Principal Component Analysis¶
Principal Component Analysis (PCA) is a statistical procedure that uses an orthogonal transformation to convert a set of observations of possibly correlated variables into a set of linearly uncorrelated variables called Principal Components.
In quantitative finance, PCA can be directly applied to risk management of interest rate derivative portfolios. It helps reducing the complexity of swap tradings from a function of 30-500 market instruments to, usually, just 3 or 4, which can represent the interest rate paths on a macro basis.
The PCA of N components of an m-by-n matrix A is given by the following process:
- Calculate the covariance matrix of A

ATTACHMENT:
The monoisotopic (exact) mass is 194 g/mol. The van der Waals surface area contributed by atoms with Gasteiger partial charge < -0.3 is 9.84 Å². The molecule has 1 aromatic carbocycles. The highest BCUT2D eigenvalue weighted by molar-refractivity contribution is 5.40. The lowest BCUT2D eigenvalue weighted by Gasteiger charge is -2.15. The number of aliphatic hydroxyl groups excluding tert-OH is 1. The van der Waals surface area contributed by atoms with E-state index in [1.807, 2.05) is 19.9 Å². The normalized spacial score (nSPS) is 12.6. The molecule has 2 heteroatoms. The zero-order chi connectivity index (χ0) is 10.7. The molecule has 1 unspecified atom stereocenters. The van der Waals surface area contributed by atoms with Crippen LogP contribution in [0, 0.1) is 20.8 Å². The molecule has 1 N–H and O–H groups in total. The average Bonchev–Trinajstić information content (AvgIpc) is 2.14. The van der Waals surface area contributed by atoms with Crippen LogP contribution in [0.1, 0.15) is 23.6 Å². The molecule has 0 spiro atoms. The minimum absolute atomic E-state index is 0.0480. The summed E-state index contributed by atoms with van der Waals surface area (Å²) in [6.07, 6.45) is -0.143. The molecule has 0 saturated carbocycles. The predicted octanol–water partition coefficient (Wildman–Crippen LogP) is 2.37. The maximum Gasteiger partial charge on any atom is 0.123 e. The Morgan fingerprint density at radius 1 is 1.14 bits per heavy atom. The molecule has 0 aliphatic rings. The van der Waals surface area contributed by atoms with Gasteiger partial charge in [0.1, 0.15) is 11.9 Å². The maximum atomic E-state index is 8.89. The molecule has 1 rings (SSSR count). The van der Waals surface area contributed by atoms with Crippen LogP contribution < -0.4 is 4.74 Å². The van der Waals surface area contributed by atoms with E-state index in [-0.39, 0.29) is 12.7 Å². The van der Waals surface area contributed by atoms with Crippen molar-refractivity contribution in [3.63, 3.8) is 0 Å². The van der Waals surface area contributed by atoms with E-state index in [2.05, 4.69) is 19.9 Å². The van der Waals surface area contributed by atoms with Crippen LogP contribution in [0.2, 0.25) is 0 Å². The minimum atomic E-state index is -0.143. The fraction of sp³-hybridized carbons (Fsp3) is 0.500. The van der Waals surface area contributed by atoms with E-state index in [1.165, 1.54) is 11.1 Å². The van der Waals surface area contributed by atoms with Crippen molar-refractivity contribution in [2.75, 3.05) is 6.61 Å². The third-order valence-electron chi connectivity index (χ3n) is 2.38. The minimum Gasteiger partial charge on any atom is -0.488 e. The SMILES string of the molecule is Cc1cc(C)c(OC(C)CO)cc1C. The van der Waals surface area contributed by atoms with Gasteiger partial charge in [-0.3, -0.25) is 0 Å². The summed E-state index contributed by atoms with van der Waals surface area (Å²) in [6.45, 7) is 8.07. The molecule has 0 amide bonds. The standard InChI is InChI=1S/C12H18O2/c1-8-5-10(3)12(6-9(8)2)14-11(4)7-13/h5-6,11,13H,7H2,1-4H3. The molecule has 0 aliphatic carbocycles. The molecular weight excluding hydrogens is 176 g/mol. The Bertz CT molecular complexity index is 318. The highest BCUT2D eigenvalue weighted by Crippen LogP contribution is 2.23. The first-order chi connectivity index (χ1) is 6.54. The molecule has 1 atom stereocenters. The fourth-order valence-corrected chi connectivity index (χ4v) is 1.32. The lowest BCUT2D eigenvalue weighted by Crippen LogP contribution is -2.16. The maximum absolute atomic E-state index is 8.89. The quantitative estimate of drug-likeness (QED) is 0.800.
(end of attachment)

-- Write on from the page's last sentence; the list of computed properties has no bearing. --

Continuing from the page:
- Solve n-by-n covariance matrix for its n-by-n eigen-vectors (\(V\)) and n eigen-values (\(D\))
- Sort the eigen-values from largest to smallest and then select the top \(N\) eigen-values and their corresponding eigen-vectors.
Once the process is completed there are several outputs available from the library:
- ExplainedVariance: This is a vector N wide which corresponds to the selected sorted eigen-values.
- Components: These are the N eigen-vectors associated with the selected eigen-values of the original matrix.
- LoadingsMatrix: The loadings matrix represent the weigths associated to each original variable when calculating the principal components. It can be computed as follows:
Due to the arbitrary sign of eigen-vectors, them being implementation dependent, calculations of the loadings matrix could return inverted values in a non-deterministic way. To avoid that, we use the same convention as matlab, where the sign for the first element of each eigen-vector must be positive, multiplying the whole vector by \(-1\) otherwise.
Below is a diagram of the internal implementation of PCA: